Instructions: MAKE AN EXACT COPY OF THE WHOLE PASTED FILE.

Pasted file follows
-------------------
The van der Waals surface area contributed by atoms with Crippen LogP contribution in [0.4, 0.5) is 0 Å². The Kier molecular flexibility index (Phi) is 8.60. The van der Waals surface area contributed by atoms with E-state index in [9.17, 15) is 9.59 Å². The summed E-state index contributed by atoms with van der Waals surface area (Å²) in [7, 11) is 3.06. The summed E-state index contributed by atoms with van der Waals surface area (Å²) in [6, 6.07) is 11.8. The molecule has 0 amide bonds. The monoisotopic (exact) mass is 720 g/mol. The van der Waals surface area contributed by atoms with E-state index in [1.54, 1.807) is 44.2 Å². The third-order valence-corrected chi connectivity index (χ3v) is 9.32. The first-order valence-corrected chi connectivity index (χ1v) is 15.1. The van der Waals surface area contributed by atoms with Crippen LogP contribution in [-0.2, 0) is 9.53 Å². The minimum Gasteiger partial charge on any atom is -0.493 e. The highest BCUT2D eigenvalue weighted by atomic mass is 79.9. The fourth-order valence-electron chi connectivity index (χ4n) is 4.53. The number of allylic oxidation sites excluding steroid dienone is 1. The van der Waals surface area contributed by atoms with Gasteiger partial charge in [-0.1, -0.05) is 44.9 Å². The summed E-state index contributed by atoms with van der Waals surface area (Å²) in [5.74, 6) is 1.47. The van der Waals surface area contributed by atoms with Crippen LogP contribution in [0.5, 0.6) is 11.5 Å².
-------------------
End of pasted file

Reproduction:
The van der Waals surface area contributed by atoms with Crippen LogP contribution in [0.4, 0.5) is 0 Å². The Kier molecular flexibility index (Phi) is 8.60. The van der Waals surface area contributed by atoms with E-state index in [9.17, 15) is 9.59 Å². The summed E-state index contributed by atoms with van der Waals surface area (Å²) in [7, 11) is 3.06. The summed E-state index contributed by atoms with van der Waals surface area (Å²) in [6, 6.07) is 11.8. The molecule has 0 amide bonds. The monoisotopic (exact) mass is 720 g/mol. The van der Waals surface area contributed by atoms with E-state index in [1.54, 1.807) is 44.2 Å². The third-order valence-corrected chi connectivity index (χ3v) is 9.32. The first-order valence-corrected chi connectivity index (χ1v) is 15.1. The van der Waals surface area contributed by atoms with Crippen LogP contribution in [-0.2, 0) is 9.53 Å². The minimum Gasteiger partial charge on any atom is -0.493 e. The highest BCUT2D eigenvalue weighted by atomic mass is 79.9. The fourth-order valence-electron chi connectivity index (χ4n) is 4.53. The number of allylic oxidation sites excluding steroid dienone is 1. The van der Waals surface area contributed by atoms with Gasteiger partial charge in [-0.1, -0.05) is 44.9 Å². The summed E-state index contributed by atoms with van der Waals surface area (Å²) in [5.74, 6) is 1.47. The van der Waals surface area contributed by atoms with Crippen LogP contribution in [0.5, 0.6) is 11.5 Å².